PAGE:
The shrines are handcraft using cardboard paper not following a specific module of architecture but my own imagination while assembling it.
The front facade or each shrine is decorated with many different materials such as small toys, sequins, beads, tassels and glitter, as an attempt to attract the viewer. From further the objects look like wooden made. Some even look solid and heavy. But, in close‐up, the materiality of the objects is revelled by the imperfections and fragility of the paper.
The inspiration of this project is based on the Brazilian Baroque Art where during the Portuguese colonization, precious stones and gold was smuggled by priests, inside of figures of Saints carved in wood. The infamous “Santo do Pau Oco” hollowed‐out wooden figures of saints. “Gold from Minas enabled Portugal to rebuild Lisbon after it had been razed by the 1755 earthquake; gold paid for its free‐spending kings and especially for purchases of manufactures from England.”¹ The church took advantage of the situation promoting an increasing the religious art in the region to have free access to the illegal activity. Some might say that the holes are to make the sculptures lighter, easy to carry around.
On the outside the images show the purity of the religion but in the reality they carry the guilty, the sin, the smuggling, the profane.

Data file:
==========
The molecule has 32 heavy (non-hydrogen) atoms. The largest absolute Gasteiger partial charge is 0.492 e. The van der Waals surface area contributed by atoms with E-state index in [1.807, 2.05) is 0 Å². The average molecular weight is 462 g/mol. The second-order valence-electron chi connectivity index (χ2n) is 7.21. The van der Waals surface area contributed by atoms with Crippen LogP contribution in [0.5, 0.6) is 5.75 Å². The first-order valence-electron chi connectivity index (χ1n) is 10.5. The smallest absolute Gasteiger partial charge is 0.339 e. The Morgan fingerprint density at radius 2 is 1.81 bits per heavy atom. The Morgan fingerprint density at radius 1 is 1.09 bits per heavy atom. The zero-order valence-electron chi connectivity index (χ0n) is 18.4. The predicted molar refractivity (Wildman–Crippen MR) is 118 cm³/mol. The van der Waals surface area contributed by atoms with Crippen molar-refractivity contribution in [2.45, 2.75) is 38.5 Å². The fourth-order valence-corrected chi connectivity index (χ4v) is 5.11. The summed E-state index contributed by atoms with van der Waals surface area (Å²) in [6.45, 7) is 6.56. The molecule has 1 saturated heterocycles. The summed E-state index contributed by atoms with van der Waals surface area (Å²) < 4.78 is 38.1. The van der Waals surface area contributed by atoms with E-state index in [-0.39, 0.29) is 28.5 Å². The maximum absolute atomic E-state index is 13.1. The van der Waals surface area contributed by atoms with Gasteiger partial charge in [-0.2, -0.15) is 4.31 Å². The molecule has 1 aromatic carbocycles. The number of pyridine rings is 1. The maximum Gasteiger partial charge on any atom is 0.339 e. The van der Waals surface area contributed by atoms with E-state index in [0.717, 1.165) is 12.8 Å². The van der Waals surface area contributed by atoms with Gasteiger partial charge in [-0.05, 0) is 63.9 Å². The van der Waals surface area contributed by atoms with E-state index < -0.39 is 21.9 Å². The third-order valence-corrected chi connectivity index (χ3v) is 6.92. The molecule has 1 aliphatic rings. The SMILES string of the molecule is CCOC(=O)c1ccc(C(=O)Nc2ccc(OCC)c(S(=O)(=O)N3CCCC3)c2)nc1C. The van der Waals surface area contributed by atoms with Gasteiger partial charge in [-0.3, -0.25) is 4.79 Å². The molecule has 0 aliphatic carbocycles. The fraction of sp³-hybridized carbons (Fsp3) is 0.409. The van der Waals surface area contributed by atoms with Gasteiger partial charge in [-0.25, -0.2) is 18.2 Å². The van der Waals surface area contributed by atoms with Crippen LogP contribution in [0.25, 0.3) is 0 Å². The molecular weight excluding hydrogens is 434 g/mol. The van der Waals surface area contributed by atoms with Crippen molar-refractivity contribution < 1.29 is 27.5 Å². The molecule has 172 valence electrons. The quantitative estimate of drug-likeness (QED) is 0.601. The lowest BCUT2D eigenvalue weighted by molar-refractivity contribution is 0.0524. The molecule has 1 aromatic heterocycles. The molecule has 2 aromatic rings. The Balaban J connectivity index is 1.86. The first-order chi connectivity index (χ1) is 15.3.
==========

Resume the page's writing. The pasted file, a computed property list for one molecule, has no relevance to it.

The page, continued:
The Portuguese word “Saudade” is not properly translated to English and Delusion has no translation in Portuguese.
The literal translation given to the Portuguese word “Saudade” to English is: longing, yearning or “I miss you”. The word “Saudade” has physical feeling attached to it. It is not simply verbal.
The same method of translation is applied to the English word “Delusion”: A false belief or wrong judgment. Translated to Portuguese as “Delirio, Ilusão” “Delirium, Illusion” in English. That is not the same meaning!
Sometimes words don’t really express the real meaning, perhaps for pure commodity or convenience. A much further investigation is necessary to understand the real meaning.
¹Frederico Morais – Art: The Gold of Minas Gerais – Brazilianart IV, 2003
“A large collection of “empty shrines”. These are hand‐made boxes in cardboard and paper of various sizes and each beautifully decorated in a particular manner. These are evocative of a Roman Catholic childhood in Brazil but were intended to provoke both a sense of emptiness and joy. They leave room for the viewer to fill their empty spaces with religious or non‐religious thoughts and imaginings.” Andrew J Pegram